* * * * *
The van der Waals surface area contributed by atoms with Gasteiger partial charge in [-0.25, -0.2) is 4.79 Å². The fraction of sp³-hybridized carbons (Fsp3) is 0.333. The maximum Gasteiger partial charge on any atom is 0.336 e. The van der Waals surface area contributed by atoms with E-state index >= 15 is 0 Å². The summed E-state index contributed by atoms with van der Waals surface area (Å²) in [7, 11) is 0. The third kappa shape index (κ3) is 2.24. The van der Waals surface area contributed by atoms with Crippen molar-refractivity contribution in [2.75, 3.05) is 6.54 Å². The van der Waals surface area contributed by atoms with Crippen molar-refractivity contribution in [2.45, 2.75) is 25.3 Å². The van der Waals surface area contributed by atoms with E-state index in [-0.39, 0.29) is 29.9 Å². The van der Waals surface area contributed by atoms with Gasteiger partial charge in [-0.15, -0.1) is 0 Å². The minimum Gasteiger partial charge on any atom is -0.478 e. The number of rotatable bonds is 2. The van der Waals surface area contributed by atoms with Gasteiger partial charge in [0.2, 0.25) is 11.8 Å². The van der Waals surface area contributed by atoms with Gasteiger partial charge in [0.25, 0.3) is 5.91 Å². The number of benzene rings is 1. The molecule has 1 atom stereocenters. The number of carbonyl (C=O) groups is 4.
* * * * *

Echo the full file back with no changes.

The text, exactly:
The van der Waals surface area contributed by atoms with Gasteiger partial charge in [-0.25, -0.2) is 4.79 Å². The fraction of sp³-hybridized carbons (Fsp3) is 0.333. The maximum Gasteiger partial charge on any atom is 0.336 e. The van der Waals surface area contributed by atoms with E-state index >= 15 is 0 Å². The summed E-state index contributed by atoms with van der Waals surface area (Å²) in [7, 11) is 0. The third kappa shape index (κ3) is 2.24. The van der Waals surface area contributed by atoms with Crippen molar-refractivity contribution in [2.75, 3.05) is 6.54 Å². The van der Waals surface area contributed by atoms with Crippen molar-refractivity contribution in [2.45, 2.75) is 25.3 Å². The van der Waals surface area contributed by atoms with E-state index in [-0.39, 0.29) is 29.9 Å². The van der Waals surface area contributed by atoms with Gasteiger partial charge in [-0.15, -0.1) is 0 Å². The minimum Gasteiger partial charge on any atom is -0.478 e. The number of rotatable bonds is 2. The van der Waals surface area contributed by atoms with Gasteiger partial charge in [0.2, 0.25) is 11.8 Å². The van der Waals surface area contributed by atoms with Gasteiger partial charge in [0.25, 0.3) is 5.91 Å². The number of benzene rings is 1. The molecule has 1 atom stereocenters. The number of carbonyl (C=O) groups is 4.